Boat owners, buyers wait for time to cry 'Sale ho'

April 27, 1995|By Ellen Gamerman | Ellen Gamerman,Sun Staff Writer

You can buy the Naughty Lass or put money down on the Great Dog, but Snake Eyes is off-limits and Hope has no asking price.

All four boats were stored in cradles at marinas in Shady Side and Galesville, the objects of desire for boaters who sell and resell used craft in an annual spring ritual along the Chesapeake Bay.

"Bigger and better, that's what we want," said Joe Ketterer, who is selling his 42-foot motor yacht docked in Shady Side. "My wife didn't like the last one."

The official shopping season begins today at City Dock in Annapolis with the annual spring boat show. There, bidders and browsers will check out more than 150 new and used boats.

In early April, newspaper classified sections begin to fill with advertisements promising the ultimate dream boat. Owners begin sending their boats down the river with "For Sale" signs slapped to the hull. Still more wait patiently while a tide of buyers floats through boatyards looking for deals.

Chad Muse is confident he'll sell the Bilge Rat, his 19-foot Silverline motorboat, in no time.

"Even though it sunk last week, it's a really good boat," he said. The Bilge Rat was submerged after its outboard motor stuck in the mud at low tide and didn't free itself as the tide returned.

Mr. Muse, a mechanic at Parrish Creek Marina in Shady Side, said he hopes to get $650 for the boat. "It's a fixer-upper. I was just kind of hoping someone would come to the marina and snatch it up," he said.

Boat vendors, still recovering from the recession and a &r short-lived luxury tax in the early 1990s, say used boat sales indicate the overall health of the marine industry.

"You see all these older boats for sale and it's really a good sign," said Jeffrey Holland, a spokesman for the Annapolis Spring Boat Show.

Used boat brokers tell stories of customers going through 20 or 30 vessels in a lifetime.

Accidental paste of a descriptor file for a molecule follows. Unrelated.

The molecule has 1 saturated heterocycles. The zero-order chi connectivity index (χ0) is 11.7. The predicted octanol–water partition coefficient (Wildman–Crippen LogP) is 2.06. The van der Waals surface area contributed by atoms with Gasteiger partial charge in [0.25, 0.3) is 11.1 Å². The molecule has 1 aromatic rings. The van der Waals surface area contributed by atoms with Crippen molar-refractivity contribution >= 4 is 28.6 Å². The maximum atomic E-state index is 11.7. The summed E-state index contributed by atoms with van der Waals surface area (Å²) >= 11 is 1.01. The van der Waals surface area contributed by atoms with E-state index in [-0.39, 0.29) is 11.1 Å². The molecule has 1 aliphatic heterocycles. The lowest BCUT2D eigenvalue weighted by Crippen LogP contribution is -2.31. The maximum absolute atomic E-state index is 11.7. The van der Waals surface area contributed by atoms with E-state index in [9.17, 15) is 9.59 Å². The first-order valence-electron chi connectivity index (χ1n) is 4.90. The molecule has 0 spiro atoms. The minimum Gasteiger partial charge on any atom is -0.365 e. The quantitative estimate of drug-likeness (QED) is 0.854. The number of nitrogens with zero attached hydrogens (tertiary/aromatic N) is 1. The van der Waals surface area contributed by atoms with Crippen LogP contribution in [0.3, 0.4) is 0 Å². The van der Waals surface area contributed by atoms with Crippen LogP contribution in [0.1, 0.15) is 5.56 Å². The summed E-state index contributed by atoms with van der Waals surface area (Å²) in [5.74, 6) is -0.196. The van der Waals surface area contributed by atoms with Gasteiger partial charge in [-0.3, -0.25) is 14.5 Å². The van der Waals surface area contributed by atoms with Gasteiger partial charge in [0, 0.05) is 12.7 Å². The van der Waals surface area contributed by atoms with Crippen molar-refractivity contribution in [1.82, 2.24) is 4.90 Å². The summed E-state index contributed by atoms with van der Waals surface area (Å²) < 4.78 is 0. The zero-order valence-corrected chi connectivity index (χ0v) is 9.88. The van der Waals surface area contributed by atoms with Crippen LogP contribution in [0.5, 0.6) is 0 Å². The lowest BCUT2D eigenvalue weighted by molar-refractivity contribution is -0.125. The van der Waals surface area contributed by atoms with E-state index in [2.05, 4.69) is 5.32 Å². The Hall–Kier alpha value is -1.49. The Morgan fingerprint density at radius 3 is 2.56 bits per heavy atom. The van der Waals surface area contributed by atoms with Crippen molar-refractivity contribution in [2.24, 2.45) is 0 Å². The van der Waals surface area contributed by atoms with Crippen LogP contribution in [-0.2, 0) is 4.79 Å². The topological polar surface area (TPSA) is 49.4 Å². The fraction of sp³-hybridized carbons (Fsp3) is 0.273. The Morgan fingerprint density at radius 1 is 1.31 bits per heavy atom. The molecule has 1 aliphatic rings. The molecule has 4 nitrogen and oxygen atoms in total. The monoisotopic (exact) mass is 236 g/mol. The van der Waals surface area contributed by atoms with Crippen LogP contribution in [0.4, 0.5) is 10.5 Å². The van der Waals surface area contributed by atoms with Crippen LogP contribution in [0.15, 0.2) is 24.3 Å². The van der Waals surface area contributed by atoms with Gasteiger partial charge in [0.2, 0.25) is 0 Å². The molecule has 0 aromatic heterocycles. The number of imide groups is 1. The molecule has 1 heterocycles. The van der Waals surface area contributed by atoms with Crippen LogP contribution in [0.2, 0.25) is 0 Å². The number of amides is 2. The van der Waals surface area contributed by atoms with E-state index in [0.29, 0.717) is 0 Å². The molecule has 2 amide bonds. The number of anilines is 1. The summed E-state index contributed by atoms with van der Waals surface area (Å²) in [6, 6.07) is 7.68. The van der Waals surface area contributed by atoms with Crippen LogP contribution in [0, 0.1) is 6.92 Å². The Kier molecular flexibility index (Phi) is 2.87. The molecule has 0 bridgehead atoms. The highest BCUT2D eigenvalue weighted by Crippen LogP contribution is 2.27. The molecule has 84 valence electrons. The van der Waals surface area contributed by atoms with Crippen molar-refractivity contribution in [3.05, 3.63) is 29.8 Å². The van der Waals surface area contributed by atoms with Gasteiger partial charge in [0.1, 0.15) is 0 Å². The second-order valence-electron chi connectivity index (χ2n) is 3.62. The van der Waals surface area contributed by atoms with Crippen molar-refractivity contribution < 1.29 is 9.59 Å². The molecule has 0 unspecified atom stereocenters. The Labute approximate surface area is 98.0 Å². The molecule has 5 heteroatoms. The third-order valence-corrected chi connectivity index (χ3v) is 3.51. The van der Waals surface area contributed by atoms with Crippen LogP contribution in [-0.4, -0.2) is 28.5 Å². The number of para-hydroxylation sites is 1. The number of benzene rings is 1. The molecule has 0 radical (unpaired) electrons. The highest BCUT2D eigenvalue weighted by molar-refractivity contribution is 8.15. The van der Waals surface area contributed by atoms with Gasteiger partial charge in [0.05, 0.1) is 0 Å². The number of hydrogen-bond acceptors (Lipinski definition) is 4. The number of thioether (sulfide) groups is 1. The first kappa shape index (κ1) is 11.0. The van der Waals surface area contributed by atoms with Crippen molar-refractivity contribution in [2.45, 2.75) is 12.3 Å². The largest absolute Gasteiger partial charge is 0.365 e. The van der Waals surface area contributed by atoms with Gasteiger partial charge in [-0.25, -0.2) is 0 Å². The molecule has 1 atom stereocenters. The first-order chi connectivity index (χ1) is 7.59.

But some boaters stick to their craft like barnacles and mourn the day they have to say goodbye.

"It's going to be so lonesome, not having our own boat out here," said Priscilla Kluckhuhn, 73, who is trying to sell the family's power boat. Her husband, Fred, lost the vision in his left eye and could not back the cruiser into the pier at their waterside home in Annapolis.

This is not the first time Mrs. Kluckhuhn has gotten emotional. She cried when she and Mr. Kluckhuhn sold their 47-foot sailboat, Miss Pris, three years ago.

"That was just the grandest boat in the whole world," she said. "Tears were streaming down my face when the new owners pulled away down the Severn River."

At a marina in Edgewater, a boat belonging to Liz and Ken Goldsby awaits a new owner. The Virginia couple sees the sale of the 26-foot Chrysler sailboat as the end of their newlywed life.

"It's a little bit of your pre-parent past you have to get rid of," said Ms. Goldsby, who worries that 3-month-old Zachary won't be safe on board when the boat is away from its slip.

"We bought it from people who also had just had a baby," she said. "At the time I remember thinking to myself, 'Why can't they just take the baby along?' But now I know I wouldn't feel comfortable with him on it," Ms. Goldsby sighed.

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